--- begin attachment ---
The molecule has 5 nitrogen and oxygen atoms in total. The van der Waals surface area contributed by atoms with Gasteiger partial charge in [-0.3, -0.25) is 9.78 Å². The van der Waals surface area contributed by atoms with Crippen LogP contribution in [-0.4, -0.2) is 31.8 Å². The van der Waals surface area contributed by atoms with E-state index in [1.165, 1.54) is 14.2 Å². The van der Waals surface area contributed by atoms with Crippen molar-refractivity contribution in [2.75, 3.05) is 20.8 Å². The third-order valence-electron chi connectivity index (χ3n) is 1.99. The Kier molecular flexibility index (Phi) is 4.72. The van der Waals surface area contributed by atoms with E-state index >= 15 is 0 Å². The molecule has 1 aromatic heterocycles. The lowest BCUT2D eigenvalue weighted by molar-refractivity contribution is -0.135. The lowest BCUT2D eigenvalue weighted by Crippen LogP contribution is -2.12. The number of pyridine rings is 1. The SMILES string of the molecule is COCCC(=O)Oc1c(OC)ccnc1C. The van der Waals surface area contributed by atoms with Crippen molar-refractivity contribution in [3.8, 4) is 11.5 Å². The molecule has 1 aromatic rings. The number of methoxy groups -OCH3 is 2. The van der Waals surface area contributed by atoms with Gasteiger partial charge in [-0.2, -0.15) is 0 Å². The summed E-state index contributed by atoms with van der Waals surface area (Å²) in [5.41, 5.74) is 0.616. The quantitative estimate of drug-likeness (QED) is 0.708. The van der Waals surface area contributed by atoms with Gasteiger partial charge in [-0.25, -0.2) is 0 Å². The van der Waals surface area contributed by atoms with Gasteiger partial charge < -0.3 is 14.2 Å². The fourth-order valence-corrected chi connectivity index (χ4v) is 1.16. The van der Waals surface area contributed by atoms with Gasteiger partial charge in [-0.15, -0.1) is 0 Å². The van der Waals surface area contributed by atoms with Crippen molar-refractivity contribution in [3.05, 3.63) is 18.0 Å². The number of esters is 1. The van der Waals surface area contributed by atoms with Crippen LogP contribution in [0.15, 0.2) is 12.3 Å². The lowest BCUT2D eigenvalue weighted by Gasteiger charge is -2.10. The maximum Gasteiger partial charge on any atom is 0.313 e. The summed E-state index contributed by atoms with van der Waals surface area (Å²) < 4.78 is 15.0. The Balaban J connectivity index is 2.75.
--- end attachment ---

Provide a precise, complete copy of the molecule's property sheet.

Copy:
The molecule has 5 nitrogen and oxygen atoms in total. The van der Waals surface area contributed by atoms with Gasteiger partial charge in [-0.3, -0.25) is 9.78 Å². The van der Waals surface area contributed by atoms with Crippen LogP contribution in [-0.4, -0.2) is 31.8 Å². The van der Waals surface area contributed by atoms with E-state index in [1.165, 1.54) is 14.2 Å². The van der Waals surface area contributed by atoms with Crippen molar-refractivity contribution in [2.75, 3.05) is 20.8 Å². The third-order valence-electron chi connectivity index (χ3n) is 1.99. The Kier molecular flexibility index (Phi) is 4.72. The van der Waals surface area contributed by atoms with E-state index >= 15 is 0 Å². The molecule has 1 aromatic heterocycles. The lowest BCUT2D eigenvalue weighted by molar-refractivity contribution is -0.135. The lowest BCUT2D eigenvalue weighted by Crippen LogP contribution is -2.12. The number of pyridine rings is 1. The SMILES string of the molecule is COCCC(=O)Oc1c(OC)ccnc1C. The van der Waals surface area contributed by atoms with Crippen molar-refractivity contribution in [3.8, 4) is 11.5 Å². The molecule has 1 aromatic rings. The number of methoxy groups -OCH3 is 2. The van der Waals surface area contributed by atoms with Gasteiger partial charge in [-0.2, -0.15) is 0 Å². The summed E-state index contributed by atoms with van der Waals surface area (Å²) in [5.41, 5.74) is 0.616. The quantitative estimate of drug-likeness (QED) is 0.708. The van der Waals surface area contributed by atoms with Gasteiger partial charge in [-0.25, -0.2) is 0 Å². The van der Waals surface area contributed by atoms with Gasteiger partial charge < -0.3 is 14.2 Å². The fourth-order valence-corrected chi connectivity index (χ4v) is 1.16. The van der Waals surface area contributed by atoms with Gasteiger partial charge in [-0.15, -0.1) is 0 Å². The van der Waals surface area contributed by atoms with Crippen molar-refractivity contribution in [3.05, 3.63) is 18.0 Å². The number of esters is 1. The van der Waals surface area contributed by atoms with Crippen LogP contribution in [0.15, 0.2) is 12.3 Å². The lowest BCUT2D eigenvalue weighted by Gasteiger charge is -2.10. The maximum Gasteiger partial charge on any atom is 0.313 e. The summed E-state index contributed by atoms with van der Waals surface area (Å²) < 4.78 is 15.0. The Balaban J connectivity index is 2.75.